What are the challenges addressed by DataOps?
DataOps is born to answer three main challenges invariably faced by companies launching data initiatives:
Challenge #1 – Cohesion between the teams
The different stakeholders such as IT, Analytics, and Business teams mainly work in silos, and their data and analytics goals on projects may differ. Often, their cultures are different and it is difficult to bring consistency between them.
Challenge #2 – Process efficiency
Most data and analytics projects are handcrafted and rarely deployed in production. They end up being time and budget-consuming, resulting in underdeveloped technologies, and are thus considered a high-risk approach, especially when it comes to homegrown big data solutions.
Challenge #3 – Diversity of technologies
The fragmented and ever-changing Big Data and AI landscape with its multiple open-source frameworks is hard to integrate and maintain, which again leads organizations to consider their Big Data and AI as high-risk investments.
What are the consequences of these issues?
Value is hard to demonstrate: Only 27% of CxO consider their Big Data projects as valuable.
Implementation is long: It is estimated that it takes between 12 and 18 months to design and deploy AI pilots.
Projects are rarely deployed in production: Only 50% of AI projects are actually deployed.
What is the DataOps approach?
DataOps is a new approach to data projects based on two well-known practices: DevOps and Agile.
DevOps is a set of practices closing the gap between development and operation teams to make them work and iterate together throughout development projects.
Agile methodologies involve methods such as continuous delivery, fail fast and test and learn to quickly deploy use cases, driving confidence within teams.
DevOps is commonly associated with Agile promoting short development cycles, many iterations and more frequent deployments. The purpose of this approach is to continuously deliver software, taking into account user feedback to gain more business opportunities.
DataOps shares the same principles applied to data processing to ease and accelerate data analytics deliverability. In practice, it relies on the unique combination of teams, tools and processes to bring agility, orchestration and control throughout projects. A concept being a game changer if properly applied within the organization.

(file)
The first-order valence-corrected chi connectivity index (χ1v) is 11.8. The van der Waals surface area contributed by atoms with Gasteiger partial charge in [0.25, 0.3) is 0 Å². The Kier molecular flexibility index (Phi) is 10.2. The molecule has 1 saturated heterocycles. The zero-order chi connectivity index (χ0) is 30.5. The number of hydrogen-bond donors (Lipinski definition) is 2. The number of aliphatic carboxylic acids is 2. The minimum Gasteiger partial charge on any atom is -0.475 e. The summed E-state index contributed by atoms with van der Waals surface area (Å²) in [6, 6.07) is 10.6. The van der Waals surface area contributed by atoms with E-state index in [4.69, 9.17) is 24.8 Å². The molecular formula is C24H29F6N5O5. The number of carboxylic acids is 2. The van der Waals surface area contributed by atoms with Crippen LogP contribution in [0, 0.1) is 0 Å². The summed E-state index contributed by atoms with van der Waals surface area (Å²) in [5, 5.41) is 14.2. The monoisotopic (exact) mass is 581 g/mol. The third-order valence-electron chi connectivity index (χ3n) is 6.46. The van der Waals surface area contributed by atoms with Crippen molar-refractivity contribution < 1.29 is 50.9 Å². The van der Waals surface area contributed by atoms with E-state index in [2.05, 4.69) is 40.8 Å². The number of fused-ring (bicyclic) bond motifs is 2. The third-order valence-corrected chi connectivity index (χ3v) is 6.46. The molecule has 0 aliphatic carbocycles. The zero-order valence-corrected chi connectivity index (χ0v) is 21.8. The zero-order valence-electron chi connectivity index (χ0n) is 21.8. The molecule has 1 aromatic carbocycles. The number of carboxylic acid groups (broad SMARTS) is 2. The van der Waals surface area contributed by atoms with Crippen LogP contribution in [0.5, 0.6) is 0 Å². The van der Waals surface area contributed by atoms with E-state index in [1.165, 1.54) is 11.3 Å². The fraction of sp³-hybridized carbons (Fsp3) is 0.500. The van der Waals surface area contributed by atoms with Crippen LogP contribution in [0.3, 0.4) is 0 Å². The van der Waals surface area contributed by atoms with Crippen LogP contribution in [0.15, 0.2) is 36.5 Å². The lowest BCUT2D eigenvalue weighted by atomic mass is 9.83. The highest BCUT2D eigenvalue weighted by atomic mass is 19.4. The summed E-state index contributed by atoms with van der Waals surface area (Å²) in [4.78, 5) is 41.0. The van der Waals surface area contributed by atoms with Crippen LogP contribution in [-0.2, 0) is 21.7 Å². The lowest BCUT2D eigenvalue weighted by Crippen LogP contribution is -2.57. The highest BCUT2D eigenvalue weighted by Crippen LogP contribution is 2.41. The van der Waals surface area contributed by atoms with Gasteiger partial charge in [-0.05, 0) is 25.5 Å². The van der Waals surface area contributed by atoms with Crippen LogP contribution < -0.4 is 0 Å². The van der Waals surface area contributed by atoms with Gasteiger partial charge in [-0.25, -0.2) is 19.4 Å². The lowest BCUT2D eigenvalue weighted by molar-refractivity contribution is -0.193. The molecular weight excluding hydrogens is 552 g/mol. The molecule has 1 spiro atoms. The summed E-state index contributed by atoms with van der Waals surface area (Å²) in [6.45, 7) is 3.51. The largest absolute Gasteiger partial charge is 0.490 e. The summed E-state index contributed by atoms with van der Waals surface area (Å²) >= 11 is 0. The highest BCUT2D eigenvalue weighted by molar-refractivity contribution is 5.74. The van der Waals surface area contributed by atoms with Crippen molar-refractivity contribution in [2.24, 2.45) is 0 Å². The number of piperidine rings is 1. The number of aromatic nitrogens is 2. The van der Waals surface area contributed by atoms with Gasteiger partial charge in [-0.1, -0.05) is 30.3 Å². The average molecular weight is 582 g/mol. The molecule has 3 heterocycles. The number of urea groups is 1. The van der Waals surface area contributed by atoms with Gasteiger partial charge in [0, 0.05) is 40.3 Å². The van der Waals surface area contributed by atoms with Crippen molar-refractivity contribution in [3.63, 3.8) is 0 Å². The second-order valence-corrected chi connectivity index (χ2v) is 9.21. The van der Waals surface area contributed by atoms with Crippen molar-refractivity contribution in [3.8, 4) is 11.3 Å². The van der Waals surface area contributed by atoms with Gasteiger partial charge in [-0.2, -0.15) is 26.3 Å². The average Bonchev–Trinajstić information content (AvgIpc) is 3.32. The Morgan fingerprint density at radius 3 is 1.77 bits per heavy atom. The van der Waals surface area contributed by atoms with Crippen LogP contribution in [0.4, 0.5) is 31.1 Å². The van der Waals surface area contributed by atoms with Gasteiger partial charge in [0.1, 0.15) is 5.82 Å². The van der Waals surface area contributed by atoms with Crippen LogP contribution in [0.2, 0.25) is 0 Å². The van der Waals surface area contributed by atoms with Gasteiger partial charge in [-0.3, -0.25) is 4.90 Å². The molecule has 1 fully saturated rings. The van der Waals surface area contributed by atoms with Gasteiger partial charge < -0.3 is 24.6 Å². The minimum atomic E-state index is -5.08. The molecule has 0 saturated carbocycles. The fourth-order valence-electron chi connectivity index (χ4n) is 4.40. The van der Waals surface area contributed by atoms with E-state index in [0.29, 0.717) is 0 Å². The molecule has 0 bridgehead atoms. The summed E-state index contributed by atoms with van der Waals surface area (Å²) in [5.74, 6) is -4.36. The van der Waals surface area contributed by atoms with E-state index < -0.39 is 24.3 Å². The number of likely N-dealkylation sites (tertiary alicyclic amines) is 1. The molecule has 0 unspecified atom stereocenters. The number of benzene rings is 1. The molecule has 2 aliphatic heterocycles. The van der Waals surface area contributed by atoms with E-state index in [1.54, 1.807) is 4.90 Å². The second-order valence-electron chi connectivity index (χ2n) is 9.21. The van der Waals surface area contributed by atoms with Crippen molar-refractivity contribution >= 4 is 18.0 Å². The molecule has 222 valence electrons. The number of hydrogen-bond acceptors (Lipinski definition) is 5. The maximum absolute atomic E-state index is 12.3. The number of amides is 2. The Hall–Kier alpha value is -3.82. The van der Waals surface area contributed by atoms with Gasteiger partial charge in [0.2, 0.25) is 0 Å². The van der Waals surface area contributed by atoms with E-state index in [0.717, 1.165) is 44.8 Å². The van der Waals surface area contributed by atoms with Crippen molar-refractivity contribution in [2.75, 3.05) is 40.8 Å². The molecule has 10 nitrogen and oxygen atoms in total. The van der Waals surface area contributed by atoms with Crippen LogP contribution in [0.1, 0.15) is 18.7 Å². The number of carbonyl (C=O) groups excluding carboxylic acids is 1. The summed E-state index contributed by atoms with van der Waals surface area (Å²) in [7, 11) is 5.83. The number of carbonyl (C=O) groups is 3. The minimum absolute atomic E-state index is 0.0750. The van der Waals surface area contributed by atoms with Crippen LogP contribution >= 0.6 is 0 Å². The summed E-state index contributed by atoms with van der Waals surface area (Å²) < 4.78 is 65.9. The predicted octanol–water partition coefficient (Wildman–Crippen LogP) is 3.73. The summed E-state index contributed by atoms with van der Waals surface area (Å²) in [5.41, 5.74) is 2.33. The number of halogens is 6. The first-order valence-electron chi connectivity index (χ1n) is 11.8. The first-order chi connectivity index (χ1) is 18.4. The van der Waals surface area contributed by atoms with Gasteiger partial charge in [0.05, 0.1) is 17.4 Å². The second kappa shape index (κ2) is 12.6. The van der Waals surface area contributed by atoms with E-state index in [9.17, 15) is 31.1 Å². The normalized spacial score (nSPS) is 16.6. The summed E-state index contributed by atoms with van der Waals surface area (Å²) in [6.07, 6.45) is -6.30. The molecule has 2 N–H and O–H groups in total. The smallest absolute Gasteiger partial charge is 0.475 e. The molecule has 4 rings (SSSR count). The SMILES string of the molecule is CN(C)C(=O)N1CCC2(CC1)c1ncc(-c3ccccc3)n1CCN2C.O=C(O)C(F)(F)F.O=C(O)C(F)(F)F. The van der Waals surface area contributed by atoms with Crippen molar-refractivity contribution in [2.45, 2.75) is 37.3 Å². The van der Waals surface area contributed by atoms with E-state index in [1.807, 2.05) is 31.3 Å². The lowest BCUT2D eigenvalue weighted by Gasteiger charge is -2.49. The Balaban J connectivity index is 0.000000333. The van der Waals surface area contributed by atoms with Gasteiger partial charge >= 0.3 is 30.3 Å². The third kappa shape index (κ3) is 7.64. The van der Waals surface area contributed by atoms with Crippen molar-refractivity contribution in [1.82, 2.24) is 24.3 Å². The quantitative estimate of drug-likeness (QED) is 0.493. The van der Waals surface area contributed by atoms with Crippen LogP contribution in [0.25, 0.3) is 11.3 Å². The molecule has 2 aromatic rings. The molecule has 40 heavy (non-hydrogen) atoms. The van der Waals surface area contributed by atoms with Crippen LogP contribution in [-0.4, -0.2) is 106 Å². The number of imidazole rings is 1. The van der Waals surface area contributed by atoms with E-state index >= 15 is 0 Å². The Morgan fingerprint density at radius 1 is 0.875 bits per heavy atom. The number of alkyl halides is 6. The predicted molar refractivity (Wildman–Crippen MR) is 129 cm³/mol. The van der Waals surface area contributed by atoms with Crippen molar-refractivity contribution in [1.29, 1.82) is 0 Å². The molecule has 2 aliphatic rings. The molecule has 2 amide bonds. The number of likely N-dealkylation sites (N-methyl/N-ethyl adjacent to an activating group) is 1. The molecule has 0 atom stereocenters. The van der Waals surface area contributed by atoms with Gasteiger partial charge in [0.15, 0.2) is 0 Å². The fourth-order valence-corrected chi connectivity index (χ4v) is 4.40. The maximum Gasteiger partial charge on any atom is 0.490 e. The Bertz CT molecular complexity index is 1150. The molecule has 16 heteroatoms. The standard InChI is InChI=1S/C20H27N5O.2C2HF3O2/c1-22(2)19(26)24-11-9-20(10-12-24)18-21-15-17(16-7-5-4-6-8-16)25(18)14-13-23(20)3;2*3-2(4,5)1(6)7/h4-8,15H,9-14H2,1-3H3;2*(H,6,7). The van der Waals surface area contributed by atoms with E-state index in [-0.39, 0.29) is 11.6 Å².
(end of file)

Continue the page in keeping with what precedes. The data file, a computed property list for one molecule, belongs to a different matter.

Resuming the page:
How to implement DataOps?
DataOps uses different steps to automate the design, deployment and management of data delivery with the appropriate levels of governance and metadata, in order to improve the use and value of data in a dynamic environment.
At the core of this process sits a data pipeline, refering to the succession of stages data goes through inside a project, starting with its extraction from various data sources and ending with its exposition or visualization for business consumption.
DataOps orchestrates and automates this pipeline to ensure it properly scales to production, by leveraging CI/CD practices. This whole process can be illustrated by the succession of three loops, in which data models get promoted between environments, as new data is added in the pipeline.
Loop #1 – Sandbox
Raw data is explored to have a first set of unrefined analyses. This allows data teams to get creative and probe the organization’s data for any value it could create. Meticulous data cleaning, mapping and modeling are not required yet as the main emphasis is on fast experimentation rather than unquestionable validity.
Loop #2 – Staging
Data is appropriately cleaned, documented and initial models are refined through successive iterations to gradually improve their quality level. Eventually, models are validated when they are judged trustworthy enough to reach production.
Loop #3 – Production
Finally, fully refined analytic models are promoted to the production stage to be used by data consumers in their daily activities. They can leverage gained knowledge to improve and accelerate decision-making processes at the company scale and ultimately generate long-term business value and ROI.
What are its benefits?
It allows an alignment between teams to deliver value faster through predictable data delivery.
It improves data quality across the data pipeline to ensure analytics can be trusted.
It encourages reproducibility to further accelerate value creation by eliminating recurring tasks between projects.